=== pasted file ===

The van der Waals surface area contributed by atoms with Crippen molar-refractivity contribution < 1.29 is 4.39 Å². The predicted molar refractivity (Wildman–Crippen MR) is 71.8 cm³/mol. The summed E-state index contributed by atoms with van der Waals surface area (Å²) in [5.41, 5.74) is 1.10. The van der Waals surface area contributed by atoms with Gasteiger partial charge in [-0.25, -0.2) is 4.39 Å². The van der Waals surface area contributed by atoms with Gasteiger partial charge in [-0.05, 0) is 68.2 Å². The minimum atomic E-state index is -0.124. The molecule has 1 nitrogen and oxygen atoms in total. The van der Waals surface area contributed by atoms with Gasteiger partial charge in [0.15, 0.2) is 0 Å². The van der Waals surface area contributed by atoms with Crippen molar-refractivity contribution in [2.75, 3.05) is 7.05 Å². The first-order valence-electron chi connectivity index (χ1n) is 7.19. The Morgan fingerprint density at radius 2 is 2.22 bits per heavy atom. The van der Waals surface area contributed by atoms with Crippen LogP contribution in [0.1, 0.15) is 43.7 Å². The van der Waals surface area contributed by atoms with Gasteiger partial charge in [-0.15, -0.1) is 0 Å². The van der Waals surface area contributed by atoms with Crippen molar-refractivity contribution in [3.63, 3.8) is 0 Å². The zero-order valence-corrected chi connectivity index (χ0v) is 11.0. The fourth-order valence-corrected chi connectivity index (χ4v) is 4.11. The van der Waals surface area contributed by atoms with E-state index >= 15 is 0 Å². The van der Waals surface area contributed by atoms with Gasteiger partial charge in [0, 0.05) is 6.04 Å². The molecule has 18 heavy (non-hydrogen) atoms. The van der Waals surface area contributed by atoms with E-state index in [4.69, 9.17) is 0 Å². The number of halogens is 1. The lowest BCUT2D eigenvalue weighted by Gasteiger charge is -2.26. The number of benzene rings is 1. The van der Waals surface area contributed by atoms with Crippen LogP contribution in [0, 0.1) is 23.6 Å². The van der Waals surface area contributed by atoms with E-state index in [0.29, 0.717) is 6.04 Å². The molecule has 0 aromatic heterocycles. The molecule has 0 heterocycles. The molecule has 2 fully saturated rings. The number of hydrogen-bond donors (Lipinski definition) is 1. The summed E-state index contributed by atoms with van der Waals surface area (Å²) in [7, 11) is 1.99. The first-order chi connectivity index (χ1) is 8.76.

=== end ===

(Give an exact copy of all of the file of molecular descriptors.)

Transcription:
The van der Waals surface area contributed by atoms with Crippen molar-refractivity contribution < 1.29 is 4.39 Å². The predicted molar refractivity (Wildman–Crippen MR) is 71.8 cm³/mol. The summed E-state index contributed by atoms with van der Waals surface area (Å²) in [5.41, 5.74) is 1.10. The van der Waals surface area contributed by atoms with Gasteiger partial charge in [-0.25, -0.2) is 4.39 Å². The van der Waals surface area contributed by atoms with Gasteiger partial charge in [-0.05, 0) is 68.2 Å². The minimum atomic E-state index is -0.124. The molecule has 1 nitrogen and oxygen atoms in total. The van der Waals surface area contributed by atoms with Gasteiger partial charge in [0.15, 0.2) is 0 Å². The van der Waals surface area contributed by atoms with Crippen molar-refractivity contribution in [2.75, 3.05) is 7.05 Å². The first-order valence-electron chi connectivity index (χ1n) is 7.19. The Morgan fingerprint density at radius 2 is 2.22 bits per heavy atom. The van der Waals surface area contributed by atoms with Crippen LogP contribution in [0.1, 0.15) is 43.7 Å². The van der Waals surface area contributed by atoms with Gasteiger partial charge in [-0.15, -0.1) is 0 Å². The van der Waals surface area contributed by atoms with Crippen molar-refractivity contribution in [3.63, 3.8) is 0 Å². The zero-order valence-corrected chi connectivity index (χ0v) is 11.0. The fourth-order valence-corrected chi connectivity index (χ4v) is 4.11. The van der Waals surface area contributed by atoms with E-state index >= 15 is 0 Å². The van der Waals surface area contributed by atoms with Gasteiger partial charge in [0, 0.05) is 6.04 Å². The molecule has 18 heavy (non-hydrogen) atoms. The van der Waals surface area contributed by atoms with E-state index in [4.69, 9.17) is 0 Å². The number of halogens is 1. The lowest BCUT2D eigenvalue weighted by Gasteiger charge is -2.26. The number of benzene rings is 1. The van der Waals surface area contributed by atoms with Crippen LogP contribution in [0, 0.1) is 23.6 Å². The van der Waals surface area contributed by atoms with E-state index in [0.29, 0.717) is 6.04 Å². The molecule has 0 aromatic heterocycles. The molecule has 0 heterocycles. The molecule has 2 fully saturated rings. The number of hydrogen-bond donors (Lipinski definition) is 1. The summed E-state index contributed by atoms with van der Waals surface area (Å²) in [7, 11) is 1.99. The first-order chi connectivity index (χ1) is 8.76.